Robert Mugabe, Zimbabwean Dictator, Wins 'China's Nobel Peace Prize'

China has awarded the equivalent of the Nobel Peace Prize to one of the world's most infamous dictators. Zimbabwean President Robert Mugabe, who has crushed or co-opted dissent in the country, won for his "national leadership and service to pan-Africanism" and for “injecting fresh energy” into the global quest for harmony.

The 91-year-old received the Confucius trophy despite what some describe as a "brutal repression" to his people during his 35 years in power, with no clear successor.

Nine Chinese experts and scholars made the decision to award Mugabe the honour, just one month after he addressed the UN and shouted "We are not gays" before denouncing "attempts to prescribe new rights that are contrary to our values, norms, traditions, and beliefs."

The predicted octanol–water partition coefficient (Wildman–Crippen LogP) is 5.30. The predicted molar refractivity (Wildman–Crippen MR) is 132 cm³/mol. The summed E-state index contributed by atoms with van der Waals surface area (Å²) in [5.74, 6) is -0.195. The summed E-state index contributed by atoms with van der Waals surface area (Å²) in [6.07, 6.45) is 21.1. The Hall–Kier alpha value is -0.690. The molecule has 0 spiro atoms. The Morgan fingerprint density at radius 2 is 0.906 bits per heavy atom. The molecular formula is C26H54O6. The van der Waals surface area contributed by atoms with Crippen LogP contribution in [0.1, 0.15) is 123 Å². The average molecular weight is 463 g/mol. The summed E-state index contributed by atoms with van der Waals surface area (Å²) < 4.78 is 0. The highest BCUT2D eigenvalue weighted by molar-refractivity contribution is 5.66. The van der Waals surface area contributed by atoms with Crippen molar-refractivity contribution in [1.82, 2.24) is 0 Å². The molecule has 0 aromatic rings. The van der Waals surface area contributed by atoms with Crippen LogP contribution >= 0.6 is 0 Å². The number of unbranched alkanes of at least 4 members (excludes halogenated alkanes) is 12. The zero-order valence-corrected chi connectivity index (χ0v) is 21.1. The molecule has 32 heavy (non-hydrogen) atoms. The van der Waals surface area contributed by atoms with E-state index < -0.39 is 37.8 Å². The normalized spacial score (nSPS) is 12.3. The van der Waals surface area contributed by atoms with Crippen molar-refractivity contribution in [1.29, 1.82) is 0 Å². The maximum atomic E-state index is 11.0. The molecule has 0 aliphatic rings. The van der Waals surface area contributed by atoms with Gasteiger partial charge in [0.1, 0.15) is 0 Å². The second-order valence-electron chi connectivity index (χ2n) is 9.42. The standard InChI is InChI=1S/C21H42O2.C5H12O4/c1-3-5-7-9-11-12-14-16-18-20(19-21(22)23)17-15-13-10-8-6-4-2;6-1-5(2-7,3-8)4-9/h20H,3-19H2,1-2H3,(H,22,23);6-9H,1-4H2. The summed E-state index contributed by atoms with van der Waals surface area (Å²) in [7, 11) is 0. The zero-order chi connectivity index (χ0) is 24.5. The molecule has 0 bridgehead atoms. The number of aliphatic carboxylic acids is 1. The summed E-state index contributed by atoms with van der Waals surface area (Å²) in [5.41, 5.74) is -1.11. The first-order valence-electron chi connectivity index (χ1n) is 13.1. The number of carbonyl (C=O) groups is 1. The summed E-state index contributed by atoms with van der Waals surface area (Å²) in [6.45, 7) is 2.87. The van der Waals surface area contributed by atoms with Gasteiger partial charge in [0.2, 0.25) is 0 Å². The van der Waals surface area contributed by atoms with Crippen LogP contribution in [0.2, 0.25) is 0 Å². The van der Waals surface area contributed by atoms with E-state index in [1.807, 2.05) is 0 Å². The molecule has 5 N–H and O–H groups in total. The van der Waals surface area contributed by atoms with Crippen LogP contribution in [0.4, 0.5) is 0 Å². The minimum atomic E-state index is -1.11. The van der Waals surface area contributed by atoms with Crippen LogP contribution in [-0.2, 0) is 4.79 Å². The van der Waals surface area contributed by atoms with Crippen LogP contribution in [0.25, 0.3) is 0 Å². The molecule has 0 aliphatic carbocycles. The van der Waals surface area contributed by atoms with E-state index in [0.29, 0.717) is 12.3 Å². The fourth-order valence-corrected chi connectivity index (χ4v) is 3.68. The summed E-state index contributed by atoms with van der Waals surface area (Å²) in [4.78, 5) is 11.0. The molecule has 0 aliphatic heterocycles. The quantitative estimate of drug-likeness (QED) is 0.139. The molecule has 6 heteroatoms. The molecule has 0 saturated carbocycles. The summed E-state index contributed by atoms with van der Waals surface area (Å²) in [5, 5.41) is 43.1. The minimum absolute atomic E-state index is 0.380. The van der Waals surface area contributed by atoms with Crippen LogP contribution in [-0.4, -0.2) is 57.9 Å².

China have awarded Robert Mugabe a peace prize

During the 2013 elections in Zimbabwe, Mugabe also used the spectre of same-sex marriage to rally support against his opponent, opposition leader Morgan Tsvangirai.

Controversy has begun to surround Mugabe's win and people have flocked to Twitter to react to the announcement. Hugh Riminton, an award-winning foreign correspondent wrote: "(The Confucius Prize) has been awarded to... Robert Mugabe. Not a joke."

Others followed suit:

Mugabe is the latest in a series of critics of the West who have received the Confucius Peace Prize, first awarded in 2010 amid Beijing's anger over the granting of the Nobel Peace Prize to imprisoned Chinese dissident Liu Xiaobo.

Prior recipients of the prize, which is awarded by a non-governmental committee composed mainly of scholars, include former Cuban leader Fidel Castro (2014) and Russian President Vladimir Putin (2011).

Other previous winners include Taiwanese former Chinese Nationalist Party chairman, Lien Chan (2010), Kofi Annan, former UN Secretary-General (2012), and Yi Cheng, former president of China’s Buddhist Association (2013).

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